As we wrote earlier, last Friday, 34-year-old Adnan Khan, who is one of our columnists, became the first person in the State of California to be re-sentenced, then released since the implementation of SB 1437, the law that changed the felony murder rule. Khan and his family are extremely grateful and relieved by his release, of course. But how will the new law that became active on January 1, 2019, affect other Californians, such as victims of crime, or crime survivors who have lost someone they loved. Respected justice reform expert, Rebecca Weiker, is the Program Director for Re:store Justice, and knows Adnan Khan well. But Weiker’s work is also deeply informed by the fact that she is a survivor whose beloved sister was murdered in 1992, which adds a crucial extra dimension as she explores these complex issues.
Criminal Justice Reform and Supporting Victims: It’s Not an Either/Or Choice
by Rebecca Weiker
On January 18th, Adnan Khan, the co-founder of Re:store Justice, had his sentence of first degree murder vacated. He was released to join his family, friends, and community after over fifteen years of incarceration.
Adnan was convicted under California’s felony murder rule, which allows someone to be charged and convicted for a murder that happened in the course of another felony being committed (like a robbery), even when the person involved was not directly responsible for the murder, and did not act with “reckless indifference to human life,” or was not a major participant in the felony itself.
Adnan was the first person released as a result of Senate Bill 1437, a new law that recognizes that we should hold people accountable for the harm they intend to cause, as well as the harm they cause directly, but not for the acts of others. SB 1437 allows for the release of people who were convicted under the felony murder rule, but neither harmed, nor intended to harm, anyone.
Over the last several years, many survivors of crime who have participated in Re:store Justice’s programs at San Quentin have come to know Adnan, his story, his humor, his compassion, and his deep commitment to supporting young people and survivors.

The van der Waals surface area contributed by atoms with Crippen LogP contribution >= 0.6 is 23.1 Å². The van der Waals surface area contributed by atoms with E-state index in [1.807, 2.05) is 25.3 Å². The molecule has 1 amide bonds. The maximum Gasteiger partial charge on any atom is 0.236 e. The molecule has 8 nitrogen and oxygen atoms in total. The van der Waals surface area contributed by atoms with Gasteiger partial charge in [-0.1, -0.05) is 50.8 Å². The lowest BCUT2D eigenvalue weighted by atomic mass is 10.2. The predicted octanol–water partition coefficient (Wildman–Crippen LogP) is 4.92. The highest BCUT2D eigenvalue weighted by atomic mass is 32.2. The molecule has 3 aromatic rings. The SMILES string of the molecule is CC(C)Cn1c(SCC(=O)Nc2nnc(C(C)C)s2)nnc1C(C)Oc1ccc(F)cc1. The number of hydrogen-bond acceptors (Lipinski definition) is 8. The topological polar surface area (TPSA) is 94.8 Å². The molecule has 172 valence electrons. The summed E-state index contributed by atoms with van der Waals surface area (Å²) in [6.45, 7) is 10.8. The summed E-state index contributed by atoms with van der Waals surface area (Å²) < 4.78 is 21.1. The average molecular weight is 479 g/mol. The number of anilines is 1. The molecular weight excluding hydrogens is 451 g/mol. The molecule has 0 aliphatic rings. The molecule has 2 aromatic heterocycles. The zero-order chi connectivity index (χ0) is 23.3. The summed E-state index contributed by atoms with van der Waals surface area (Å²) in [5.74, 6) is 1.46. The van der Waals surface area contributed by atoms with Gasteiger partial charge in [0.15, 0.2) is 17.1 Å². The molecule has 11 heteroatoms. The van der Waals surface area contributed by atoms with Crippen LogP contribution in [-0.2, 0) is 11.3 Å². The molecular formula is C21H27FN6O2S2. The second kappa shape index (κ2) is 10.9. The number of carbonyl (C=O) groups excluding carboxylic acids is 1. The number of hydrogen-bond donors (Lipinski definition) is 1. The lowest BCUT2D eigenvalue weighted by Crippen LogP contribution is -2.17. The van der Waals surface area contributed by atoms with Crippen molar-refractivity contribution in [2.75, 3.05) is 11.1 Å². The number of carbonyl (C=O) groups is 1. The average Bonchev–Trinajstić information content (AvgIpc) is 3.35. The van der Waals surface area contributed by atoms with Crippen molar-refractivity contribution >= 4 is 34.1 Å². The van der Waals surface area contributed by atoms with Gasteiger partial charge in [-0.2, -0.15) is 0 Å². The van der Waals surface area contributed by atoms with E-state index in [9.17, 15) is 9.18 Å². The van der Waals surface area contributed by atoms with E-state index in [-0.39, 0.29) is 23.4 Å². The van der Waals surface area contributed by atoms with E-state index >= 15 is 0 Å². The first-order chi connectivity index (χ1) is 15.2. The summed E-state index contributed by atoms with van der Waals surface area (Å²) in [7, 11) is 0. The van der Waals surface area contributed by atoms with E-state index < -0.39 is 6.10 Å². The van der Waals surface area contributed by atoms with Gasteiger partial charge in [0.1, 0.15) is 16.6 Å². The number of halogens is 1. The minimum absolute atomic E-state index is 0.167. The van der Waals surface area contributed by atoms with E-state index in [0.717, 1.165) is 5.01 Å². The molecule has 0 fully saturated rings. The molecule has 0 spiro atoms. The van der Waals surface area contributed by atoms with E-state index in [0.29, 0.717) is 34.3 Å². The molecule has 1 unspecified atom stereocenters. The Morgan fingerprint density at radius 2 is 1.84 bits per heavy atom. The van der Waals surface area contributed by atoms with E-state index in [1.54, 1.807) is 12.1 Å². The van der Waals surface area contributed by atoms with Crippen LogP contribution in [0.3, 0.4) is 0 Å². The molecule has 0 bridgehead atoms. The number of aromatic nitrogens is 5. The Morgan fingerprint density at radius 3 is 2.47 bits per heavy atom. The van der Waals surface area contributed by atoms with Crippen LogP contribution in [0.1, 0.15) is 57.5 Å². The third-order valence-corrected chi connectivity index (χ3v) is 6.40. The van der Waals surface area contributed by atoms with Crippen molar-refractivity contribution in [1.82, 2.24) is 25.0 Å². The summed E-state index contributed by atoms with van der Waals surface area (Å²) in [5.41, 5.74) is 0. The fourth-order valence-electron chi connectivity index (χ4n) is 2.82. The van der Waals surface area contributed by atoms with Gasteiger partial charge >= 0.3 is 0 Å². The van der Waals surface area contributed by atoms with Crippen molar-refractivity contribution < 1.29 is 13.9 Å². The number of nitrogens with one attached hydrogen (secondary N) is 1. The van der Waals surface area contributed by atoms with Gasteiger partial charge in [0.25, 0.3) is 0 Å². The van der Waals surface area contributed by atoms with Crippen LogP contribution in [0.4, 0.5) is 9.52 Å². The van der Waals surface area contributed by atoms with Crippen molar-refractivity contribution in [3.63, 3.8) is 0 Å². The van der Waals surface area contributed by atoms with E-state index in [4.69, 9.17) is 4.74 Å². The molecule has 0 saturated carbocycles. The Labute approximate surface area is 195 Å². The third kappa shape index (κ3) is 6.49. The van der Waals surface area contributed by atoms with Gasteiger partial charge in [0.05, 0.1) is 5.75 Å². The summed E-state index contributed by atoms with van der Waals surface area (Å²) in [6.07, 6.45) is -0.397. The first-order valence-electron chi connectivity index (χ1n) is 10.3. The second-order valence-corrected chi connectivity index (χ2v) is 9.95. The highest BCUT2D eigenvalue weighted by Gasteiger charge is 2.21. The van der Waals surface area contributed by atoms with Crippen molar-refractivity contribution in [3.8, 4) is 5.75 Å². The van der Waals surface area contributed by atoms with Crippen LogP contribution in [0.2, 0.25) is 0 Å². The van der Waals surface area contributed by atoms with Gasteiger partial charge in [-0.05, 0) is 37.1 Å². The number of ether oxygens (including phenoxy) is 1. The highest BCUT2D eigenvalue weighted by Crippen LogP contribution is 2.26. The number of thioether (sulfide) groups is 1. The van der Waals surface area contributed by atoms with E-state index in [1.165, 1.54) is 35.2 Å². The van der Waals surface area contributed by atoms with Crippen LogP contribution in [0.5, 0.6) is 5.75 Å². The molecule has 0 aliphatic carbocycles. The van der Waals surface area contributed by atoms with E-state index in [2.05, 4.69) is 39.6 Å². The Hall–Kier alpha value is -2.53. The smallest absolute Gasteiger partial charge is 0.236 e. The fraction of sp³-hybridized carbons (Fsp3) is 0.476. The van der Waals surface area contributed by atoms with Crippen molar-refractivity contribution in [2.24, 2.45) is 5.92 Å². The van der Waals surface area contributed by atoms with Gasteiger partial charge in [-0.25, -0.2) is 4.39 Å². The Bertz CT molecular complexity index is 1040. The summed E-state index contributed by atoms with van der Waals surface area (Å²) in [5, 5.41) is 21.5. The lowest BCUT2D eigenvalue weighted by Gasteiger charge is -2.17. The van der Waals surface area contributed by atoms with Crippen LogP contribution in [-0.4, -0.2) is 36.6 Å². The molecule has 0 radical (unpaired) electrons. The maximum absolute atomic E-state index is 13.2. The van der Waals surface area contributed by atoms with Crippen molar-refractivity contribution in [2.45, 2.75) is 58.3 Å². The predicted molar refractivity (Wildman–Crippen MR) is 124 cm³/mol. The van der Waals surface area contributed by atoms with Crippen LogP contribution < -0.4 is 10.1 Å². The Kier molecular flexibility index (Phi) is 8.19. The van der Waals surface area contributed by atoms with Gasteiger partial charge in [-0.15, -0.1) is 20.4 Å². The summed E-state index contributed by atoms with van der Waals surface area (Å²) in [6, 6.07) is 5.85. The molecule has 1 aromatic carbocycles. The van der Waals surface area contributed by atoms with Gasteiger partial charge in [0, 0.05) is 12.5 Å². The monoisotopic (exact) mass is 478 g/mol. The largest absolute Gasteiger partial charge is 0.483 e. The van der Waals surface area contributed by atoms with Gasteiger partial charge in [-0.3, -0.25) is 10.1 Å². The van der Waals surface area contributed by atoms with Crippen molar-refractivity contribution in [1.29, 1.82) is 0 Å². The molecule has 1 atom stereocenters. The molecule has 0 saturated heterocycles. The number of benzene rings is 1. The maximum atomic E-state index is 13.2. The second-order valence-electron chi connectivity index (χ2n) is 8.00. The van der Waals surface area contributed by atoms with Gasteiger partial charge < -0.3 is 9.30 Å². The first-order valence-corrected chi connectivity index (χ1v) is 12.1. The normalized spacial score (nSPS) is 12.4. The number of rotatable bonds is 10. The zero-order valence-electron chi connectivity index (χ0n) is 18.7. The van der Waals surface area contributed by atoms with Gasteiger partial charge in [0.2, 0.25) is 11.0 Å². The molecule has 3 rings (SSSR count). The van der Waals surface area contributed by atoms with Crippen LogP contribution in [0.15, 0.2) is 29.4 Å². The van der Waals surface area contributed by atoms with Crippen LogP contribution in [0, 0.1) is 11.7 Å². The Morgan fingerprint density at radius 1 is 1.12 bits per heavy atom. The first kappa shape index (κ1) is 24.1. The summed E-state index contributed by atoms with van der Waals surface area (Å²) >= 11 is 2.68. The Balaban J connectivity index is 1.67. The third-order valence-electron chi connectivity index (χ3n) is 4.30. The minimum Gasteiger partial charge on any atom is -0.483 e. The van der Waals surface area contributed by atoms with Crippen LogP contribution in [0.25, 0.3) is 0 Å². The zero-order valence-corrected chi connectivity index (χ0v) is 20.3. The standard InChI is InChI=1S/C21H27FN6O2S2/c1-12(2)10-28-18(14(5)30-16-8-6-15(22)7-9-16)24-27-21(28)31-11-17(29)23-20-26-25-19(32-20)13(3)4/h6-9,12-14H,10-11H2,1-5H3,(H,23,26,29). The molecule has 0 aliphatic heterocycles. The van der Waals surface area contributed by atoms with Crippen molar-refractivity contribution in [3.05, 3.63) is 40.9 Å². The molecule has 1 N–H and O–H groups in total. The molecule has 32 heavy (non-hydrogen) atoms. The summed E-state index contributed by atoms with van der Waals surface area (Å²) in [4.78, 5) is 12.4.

Our restorative justice work is invitational and non-directive. We respect each person’s journey, and never suggest that a person should feel, or act in any specific way. The finality and heartbreak of homicide is devastating, and until it happens to you, unimaginable. The impact of the loss never disappears.
The responses to having a loved one murdered are as varied as the individuals who lives were ended. Some of us withdraw and seem to leave the world of the living, remaining here in body, but not spirit. We turn our grief into anger and demand punishment that is swift and severe. We go towards faith and we turn away from God. We are forgiving and we dream of vengeance. We walk a path that doubles back, or turns sharply. We sometimes halt our journey altogether, living in suspended animation for many, many years.
And so what might be survivors’ response to this new law, that will release people who were originally convicted of homicide, but who under the law no longer meet the criteria to have received that sentence?
Some survivors of crime will feel that they are being re-harmed, that a re-sentencing diminishes or disrespects their loved one. Others may believe that criminal justice reform is not in opposition to survivor needs; that our prisons hold people who have received punishment far greater than what they “deserved” and/or are no longer a threat to public safety.
Adnan’s original sentence was 25 years to life. Under that sentence, he would have served at least nine more years in prison, at a cost of $81,000 a year, his full sentence would cost almost three quarters of a million dollars. That money is now available to pay for programs and services that can prevent violence: after school programs for children, support groups for homicide survivors, mentors for young people who are struggling, re-entry and job training services for formerly incarcerated people.
Yes, the ripple effects of violence are powerful and devastating. Yet for years to come there will also be waves of positive actions, both direct and indirect that will flow out from the release of Adnan Khan. His contributions, and those of others returning home under this new law, will lead to healing for individuals, families and communities.
So welcome home, Adnan. We look forward to your leadership as we work with survivors, currently and formerly incarcerated people, and community members to creating peace and healing together.
Post Script: To read more about Adnan Khan’s case, see our earlier news story.
Rebecca Weiker is the Program Director for Re:store Justice. Her work is informed by her personal history; her beloved sister Wendy was murdered in 1992.